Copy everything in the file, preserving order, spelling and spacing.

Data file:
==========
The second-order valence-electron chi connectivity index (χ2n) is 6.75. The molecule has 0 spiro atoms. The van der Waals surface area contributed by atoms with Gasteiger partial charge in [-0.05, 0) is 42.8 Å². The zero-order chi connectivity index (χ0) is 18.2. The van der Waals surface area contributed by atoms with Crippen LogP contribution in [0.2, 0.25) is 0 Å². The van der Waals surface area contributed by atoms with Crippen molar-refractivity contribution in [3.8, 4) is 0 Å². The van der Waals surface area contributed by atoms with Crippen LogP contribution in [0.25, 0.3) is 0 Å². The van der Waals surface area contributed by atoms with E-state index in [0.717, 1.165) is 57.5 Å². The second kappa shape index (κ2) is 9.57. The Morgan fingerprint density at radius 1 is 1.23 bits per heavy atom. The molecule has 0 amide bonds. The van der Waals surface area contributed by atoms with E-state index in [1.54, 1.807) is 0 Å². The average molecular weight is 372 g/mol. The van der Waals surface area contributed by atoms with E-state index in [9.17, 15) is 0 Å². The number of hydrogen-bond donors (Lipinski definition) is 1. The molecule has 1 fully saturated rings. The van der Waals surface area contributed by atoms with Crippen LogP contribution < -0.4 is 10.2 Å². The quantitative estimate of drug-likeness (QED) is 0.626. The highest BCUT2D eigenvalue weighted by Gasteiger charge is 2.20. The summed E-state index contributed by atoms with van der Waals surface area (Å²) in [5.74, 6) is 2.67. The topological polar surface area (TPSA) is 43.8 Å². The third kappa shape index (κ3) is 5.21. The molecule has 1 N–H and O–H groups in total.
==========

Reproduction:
The second-order valence-electron chi connectivity index (χ2n) is 6.75. The molecule has 0 spiro atoms. The van der Waals surface area contributed by atoms with Gasteiger partial charge in [-0.05, 0) is 42.8 Å². The zero-order chi connectivity index (χ0) is 18.2. The van der Waals surface area contributed by atoms with Crippen LogP contribution in [0.2, 0.25) is 0 Å². The van der Waals surface area contributed by atoms with Crippen molar-refractivity contribution in [3.8, 4) is 0 Å². The van der Waals surface area contributed by atoms with Crippen LogP contribution in [0.25, 0.3) is 0 Å². The van der Waals surface area contributed by atoms with E-state index in [0.717, 1.165) is 57.5 Å². The second kappa shape index (κ2) is 9.57. The Morgan fingerprint density at radius 1 is 1.23 bits per heavy atom. The molecule has 0 amide bonds. The van der Waals surface area contributed by atoms with E-state index in [1.54, 1.807) is 0 Å². The average molecular weight is 372 g/mol. The van der Waals surface area contributed by atoms with E-state index in [9.17, 15) is 0 Å². The number of hydrogen-bond donors (Lipinski definition) is 1. The molecule has 1 fully saturated rings. The van der Waals surface area contributed by atoms with Crippen LogP contribution < -0.4 is 10.2 Å². The quantitative estimate of drug-likeness (QED) is 0.626. The highest BCUT2D eigenvalue weighted by Gasteiger charge is 2.20. The summed E-state index contributed by atoms with van der Waals surface area (Å²) in [5.74, 6) is 2.67. The topological polar surface area (TPSA) is 43.8 Å². The third kappa shape index (κ3) is 5.21. The molecule has 1 N–H and O–H groups in total.